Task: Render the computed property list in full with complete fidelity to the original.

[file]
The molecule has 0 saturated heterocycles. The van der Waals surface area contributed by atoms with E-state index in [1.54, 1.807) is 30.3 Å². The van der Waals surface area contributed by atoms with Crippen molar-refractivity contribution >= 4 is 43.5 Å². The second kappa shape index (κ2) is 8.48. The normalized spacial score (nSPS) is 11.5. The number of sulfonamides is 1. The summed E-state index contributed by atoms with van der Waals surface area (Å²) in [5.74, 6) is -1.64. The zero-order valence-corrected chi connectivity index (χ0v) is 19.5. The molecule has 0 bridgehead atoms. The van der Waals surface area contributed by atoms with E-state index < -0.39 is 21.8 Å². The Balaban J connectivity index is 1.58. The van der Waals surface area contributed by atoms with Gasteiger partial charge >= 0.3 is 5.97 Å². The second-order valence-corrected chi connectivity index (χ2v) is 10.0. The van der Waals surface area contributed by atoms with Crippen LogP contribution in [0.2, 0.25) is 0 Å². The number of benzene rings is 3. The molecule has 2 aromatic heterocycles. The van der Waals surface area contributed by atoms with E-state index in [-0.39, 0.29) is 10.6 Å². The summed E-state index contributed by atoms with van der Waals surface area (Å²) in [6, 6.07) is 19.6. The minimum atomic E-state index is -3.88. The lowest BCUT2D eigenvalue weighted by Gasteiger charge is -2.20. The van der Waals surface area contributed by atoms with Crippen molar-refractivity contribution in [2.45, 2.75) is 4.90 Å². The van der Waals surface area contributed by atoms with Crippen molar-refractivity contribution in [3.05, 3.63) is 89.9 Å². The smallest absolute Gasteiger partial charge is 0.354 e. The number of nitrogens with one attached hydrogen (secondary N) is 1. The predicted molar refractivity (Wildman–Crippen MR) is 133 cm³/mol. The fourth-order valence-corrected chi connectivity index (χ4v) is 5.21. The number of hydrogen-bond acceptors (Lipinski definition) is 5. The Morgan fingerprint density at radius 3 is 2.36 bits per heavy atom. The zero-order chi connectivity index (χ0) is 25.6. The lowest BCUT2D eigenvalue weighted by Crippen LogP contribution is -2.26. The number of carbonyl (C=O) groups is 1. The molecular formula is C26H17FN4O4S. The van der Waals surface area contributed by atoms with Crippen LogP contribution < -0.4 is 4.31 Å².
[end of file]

The molecule has 0 saturated heterocycles. The van der Waals surface area contributed by atoms with E-state index in [1.54, 1.807) is 30.3 Å². The van der Waals surface area contributed by atoms with Crippen molar-refractivity contribution >= 4 is 43.5 Å². The second kappa shape index (κ2) is 8.48. The normalized spacial score (nSPS) is 11.5. The number of sulfonamides is 1. The summed E-state index contributed by atoms with van der Waals surface area (Å²) in [5.74, 6) is -1.64. The zero-order valence-corrected chi connectivity index (χ0v) is 19.5. The molecule has 0 bridgehead atoms. The van der Waals surface area contributed by atoms with E-state index < -0.39 is 21.8 Å². The Balaban J connectivity index is 1.58. The van der Waals surface area contributed by atoms with Gasteiger partial charge >= 0.3 is 5.97 Å². The second-order valence-corrected chi connectivity index (χ2v) is 10.0. The van der Waals surface area contributed by atoms with Crippen LogP contribution in [0.2, 0.25) is 0 Å². The number of benzene rings is 3. The molecule has 2 aromatic heterocycles. The van der Waals surface area contributed by atoms with E-state index in [-0.39, 0.29) is 10.6 Å². The summed E-state index contributed by atoms with van der Waals surface area (Å²) in [6, 6.07) is 19.6. The minimum atomic E-state index is -3.88. The lowest BCUT2D eigenvalue weighted by Gasteiger charge is -2.20. The van der Waals surface area contributed by atoms with Crippen molar-refractivity contribution in [2.45, 2.75) is 4.90 Å². The van der Waals surface area contributed by atoms with Crippen molar-refractivity contribution in [3.05, 3.63) is 89.9 Å². The smallest absolute Gasteiger partial charge is 0.354 e. The number of nitrogens with one attached hydrogen (secondary N) is 1. The predicted molar refractivity (Wildman–Crippen MR) is 133 cm³/mol. The fourth-order valence-corrected chi connectivity index (χ4v) is 5.21. The number of hydrogen-bond acceptors (Lipinski definition) is 5. The Morgan fingerprint density at radius 3 is 2.36 bits per heavy atom. The zero-order chi connectivity index (χ0) is 25.6. The lowest BCUT2D eigenvalue weighted by Crippen LogP contribution is -2.26. The number of carbonyl (C=O) groups is 1. The molecular formula is C26H17FN4O4S. The van der Waals surface area contributed by atoms with Crippen LogP contribution < -0.4 is 4.31 Å².